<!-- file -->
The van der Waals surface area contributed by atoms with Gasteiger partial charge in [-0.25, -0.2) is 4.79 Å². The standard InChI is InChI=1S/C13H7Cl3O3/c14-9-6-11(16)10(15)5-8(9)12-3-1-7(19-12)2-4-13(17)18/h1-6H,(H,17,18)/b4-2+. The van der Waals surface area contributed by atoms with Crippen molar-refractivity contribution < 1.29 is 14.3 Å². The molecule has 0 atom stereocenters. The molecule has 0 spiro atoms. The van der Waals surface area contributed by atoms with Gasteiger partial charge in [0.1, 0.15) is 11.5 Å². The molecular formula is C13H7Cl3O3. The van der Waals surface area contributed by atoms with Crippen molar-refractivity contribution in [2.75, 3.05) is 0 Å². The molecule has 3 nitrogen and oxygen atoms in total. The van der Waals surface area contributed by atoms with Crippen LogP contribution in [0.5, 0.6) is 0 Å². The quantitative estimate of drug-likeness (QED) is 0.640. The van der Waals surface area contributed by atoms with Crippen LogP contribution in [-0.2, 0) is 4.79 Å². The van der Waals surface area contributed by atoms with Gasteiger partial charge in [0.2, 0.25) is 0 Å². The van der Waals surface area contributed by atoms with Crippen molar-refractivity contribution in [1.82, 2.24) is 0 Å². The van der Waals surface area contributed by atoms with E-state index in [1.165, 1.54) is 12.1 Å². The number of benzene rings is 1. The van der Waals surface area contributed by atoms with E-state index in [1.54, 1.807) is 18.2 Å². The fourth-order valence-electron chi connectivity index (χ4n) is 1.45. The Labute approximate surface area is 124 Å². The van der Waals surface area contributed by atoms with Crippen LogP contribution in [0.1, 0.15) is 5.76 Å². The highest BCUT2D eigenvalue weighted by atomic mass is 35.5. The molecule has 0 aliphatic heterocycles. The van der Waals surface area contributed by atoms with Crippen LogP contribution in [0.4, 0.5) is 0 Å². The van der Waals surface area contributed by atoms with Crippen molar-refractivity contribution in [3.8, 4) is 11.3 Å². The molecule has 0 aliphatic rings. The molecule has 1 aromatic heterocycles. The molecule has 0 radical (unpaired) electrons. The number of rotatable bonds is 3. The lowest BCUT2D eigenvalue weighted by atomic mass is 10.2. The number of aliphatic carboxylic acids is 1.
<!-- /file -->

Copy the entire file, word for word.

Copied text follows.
The van der Waals surface area contributed by atoms with Gasteiger partial charge in [-0.25, -0.2) is 4.79 Å². The standard InChI is InChI=1S/C13H7Cl3O3/c14-9-6-11(16)10(15)5-8(9)12-3-1-7(19-12)2-4-13(17)18/h1-6H,(H,17,18)/b4-2+. The van der Waals surface area contributed by atoms with Crippen molar-refractivity contribution < 1.29 is 14.3 Å². The molecule has 0 atom stereocenters. The molecule has 0 spiro atoms. The van der Waals surface area contributed by atoms with Gasteiger partial charge in [0.1, 0.15) is 11.5 Å². The molecular formula is C13H7Cl3O3. The van der Waals surface area contributed by atoms with Crippen molar-refractivity contribution in [2.75, 3.05) is 0 Å². The molecule has 3 nitrogen and oxygen atoms in total. The van der Waals surface area contributed by atoms with Crippen LogP contribution in [0.5, 0.6) is 0 Å². The quantitative estimate of drug-likeness (QED) is 0.640. The van der Waals surface area contributed by atoms with Crippen LogP contribution in [-0.2, 0) is 4.79 Å². The van der Waals surface area contributed by atoms with Gasteiger partial charge in [0.2, 0.25) is 0 Å². The van der Waals surface area contributed by atoms with Crippen molar-refractivity contribution in [1.82, 2.24) is 0 Å². The van der Waals surface area contributed by atoms with E-state index in [1.165, 1.54) is 12.1 Å². The number of benzene rings is 1. The van der Waals surface area contributed by atoms with E-state index in [1.54, 1.807) is 18.2 Å². The fourth-order valence-electron chi connectivity index (χ4n) is 1.45. The Labute approximate surface area is 124 Å². The van der Waals surface area contributed by atoms with Crippen LogP contribution in [0.1, 0.15) is 5.76 Å². The highest BCUT2D eigenvalue weighted by atomic mass is 35.5. The molecule has 0 aliphatic heterocycles. The van der Waals surface area contributed by atoms with Crippen LogP contribution in [0.4, 0.5) is 0 Å². The van der Waals surface area contributed by atoms with Crippen molar-refractivity contribution in [3.8, 4) is 11.3 Å². The molecule has 0 aliphatic rings. The molecule has 1 aromatic heterocycles. The molecule has 0 radical (unpaired) electrons. The number of rotatable bonds is 3. The lowest BCUT2D eigenvalue weighted by atomic mass is 10.2. The number of aliphatic carboxylic acids is 1.